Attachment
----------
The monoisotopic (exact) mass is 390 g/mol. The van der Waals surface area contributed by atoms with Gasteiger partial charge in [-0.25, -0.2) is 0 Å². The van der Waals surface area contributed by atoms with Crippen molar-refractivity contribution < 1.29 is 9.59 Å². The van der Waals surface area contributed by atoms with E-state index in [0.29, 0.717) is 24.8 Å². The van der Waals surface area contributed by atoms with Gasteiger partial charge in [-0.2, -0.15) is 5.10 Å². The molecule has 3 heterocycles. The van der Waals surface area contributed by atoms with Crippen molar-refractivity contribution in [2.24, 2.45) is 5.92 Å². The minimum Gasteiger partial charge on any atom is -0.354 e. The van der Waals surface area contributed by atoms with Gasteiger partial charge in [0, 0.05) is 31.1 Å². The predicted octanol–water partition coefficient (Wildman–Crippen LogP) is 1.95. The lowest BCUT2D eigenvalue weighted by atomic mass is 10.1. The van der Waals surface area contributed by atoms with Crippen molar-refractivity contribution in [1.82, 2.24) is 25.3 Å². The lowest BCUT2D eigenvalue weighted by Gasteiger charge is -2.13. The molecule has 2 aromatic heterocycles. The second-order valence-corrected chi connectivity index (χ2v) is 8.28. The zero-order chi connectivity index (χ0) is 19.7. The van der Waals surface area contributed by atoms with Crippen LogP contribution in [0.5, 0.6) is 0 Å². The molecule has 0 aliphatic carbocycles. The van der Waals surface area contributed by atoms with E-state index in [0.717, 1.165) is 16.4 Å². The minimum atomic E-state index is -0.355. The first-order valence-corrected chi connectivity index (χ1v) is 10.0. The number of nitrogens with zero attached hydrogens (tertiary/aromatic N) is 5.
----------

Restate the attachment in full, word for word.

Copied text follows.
The monoisotopic (exact) mass is 390 g/mol. The van der Waals surface area contributed by atoms with Gasteiger partial charge in [-0.25, -0.2) is 0 Å². The van der Waals surface area contributed by atoms with Crippen molar-refractivity contribution < 1.29 is 9.59 Å². The van der Waals surface area contributed by atoms with E-state index in [0.29, 0.717) is 24.8 Å². The van der Waals surface area contributed by atoms with Gasteiger partial charge in [-0.2, -0.15) is 5.10 Å². The molecule has 3 heterocycles. The van der Waals surface area contributed by atoms with Crippen molar-refractivity contribution in [2.24, 2.45) is 5.92 Å². The minimum Gasteiger partial charge on any atom is -0.354 e. The van der Waals surface area contributed by atoms with Gasteiger partial charge in [0, 0.05) is 31.1 Å². The predicted octanol–water partition coefficient (Wildman–Crippen LogP) is 1.95. The lowest BCUT2D eigenvalue weighted by atomic mass is 10.1. The van der Waals surface area contributed by atoms with Crippen molar-refractivity contribution in [1.82, 2.24) is 25.3 Å². The lowest BCUT2D eigenvalue weighted by Gasteiger charge is -2.13. The molecule has 2 aromatic heterocycles. The second-order valence-corrected chi connectivity index (χ2v) is 8.28. The zero-order chi connectivity index (χ0) is 19.7. The van der Waals surface area contributed by atoms with Crippen LogP contribution in [0.5, 0.6) is 0 Å². The molecule has 0 aliphatic carbocycles. The van der Waals surface area contributed by atoms with E-state index in [0.717, 1.165) is 16.4 Å². The minimum atomic E-state index is -0.355. The first-order valence-corrected chi connectivity index (χ1v) is 10.0. The number of nitrogens with zero attached hydrogens (tertiary/aromatic N) is 5.